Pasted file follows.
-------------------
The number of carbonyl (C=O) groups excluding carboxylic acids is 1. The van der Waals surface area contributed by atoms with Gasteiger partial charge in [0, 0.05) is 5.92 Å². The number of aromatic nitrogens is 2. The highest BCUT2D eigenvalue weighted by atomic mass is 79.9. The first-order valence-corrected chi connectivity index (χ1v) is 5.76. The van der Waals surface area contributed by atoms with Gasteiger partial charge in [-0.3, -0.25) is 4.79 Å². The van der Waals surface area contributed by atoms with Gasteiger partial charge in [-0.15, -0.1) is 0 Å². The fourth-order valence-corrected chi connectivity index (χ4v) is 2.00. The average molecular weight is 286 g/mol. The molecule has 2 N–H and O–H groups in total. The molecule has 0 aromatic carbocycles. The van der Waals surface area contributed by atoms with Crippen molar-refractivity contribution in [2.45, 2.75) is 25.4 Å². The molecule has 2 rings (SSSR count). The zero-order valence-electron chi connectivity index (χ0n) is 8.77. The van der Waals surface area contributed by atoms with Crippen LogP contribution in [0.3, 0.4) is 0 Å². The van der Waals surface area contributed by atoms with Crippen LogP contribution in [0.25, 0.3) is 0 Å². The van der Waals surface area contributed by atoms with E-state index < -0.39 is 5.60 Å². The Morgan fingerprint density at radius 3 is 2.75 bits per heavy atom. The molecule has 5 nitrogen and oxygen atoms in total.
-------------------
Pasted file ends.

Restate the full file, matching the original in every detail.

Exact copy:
The number of carbonyl (C=O) groups excluding carboxylic acids is 1. The van der Waals surface area contributed by atoms with Gasteiger partial charge in [0, 0.05) is 5.92 Å². The number of aromatic nitrogens is 2. The highest BCUT2D eigenvalue weighted by atomic mass is 79.9. The first-order valence-corrected chi connectivity index (χ1v) is 5.76. The van der Waals surface area contributed by atoms with Gasteiger partial charge in [-0.3, -0.25) is 4.79 Å². The van der Waals surface area contributed by atoms with Gasteiger partial charge in [-0.15, -0.1) is 0 Å². The fourth-order valence-corrected chi connectivity index (χ4v) is 2.00. The average molecular weight is 286 g/mol. The molecule has 2 N–H and O–H groups in total. The molecule has 0 aromatic carbocycles. The van der Waals surface area contributed by atoms with Crippen molar-refractivity contribution in [2.45, 2.75) is 25.4 Å². The molecule has 2 rings (SSSR count). The zero-order valence-electron chi connectivity index (χ0n) is 8.77. The van der Waals surface area contributed by atoms with Crippen LogP contribution in [0.3, 0.4) is 0 Å². The van der Waals surface area contributed by atoms with Crippen LogP contribution in [0.25, 0.3) is 0 Å². The van der Waals surface area contributed by atoms with E-state index < -0.39 is 5.60 Å². The Morgan fingerprint density at radius 3 is 2.75 bits per heavy atom. The molecule has 5 nitrogen and oxygen atoms in total.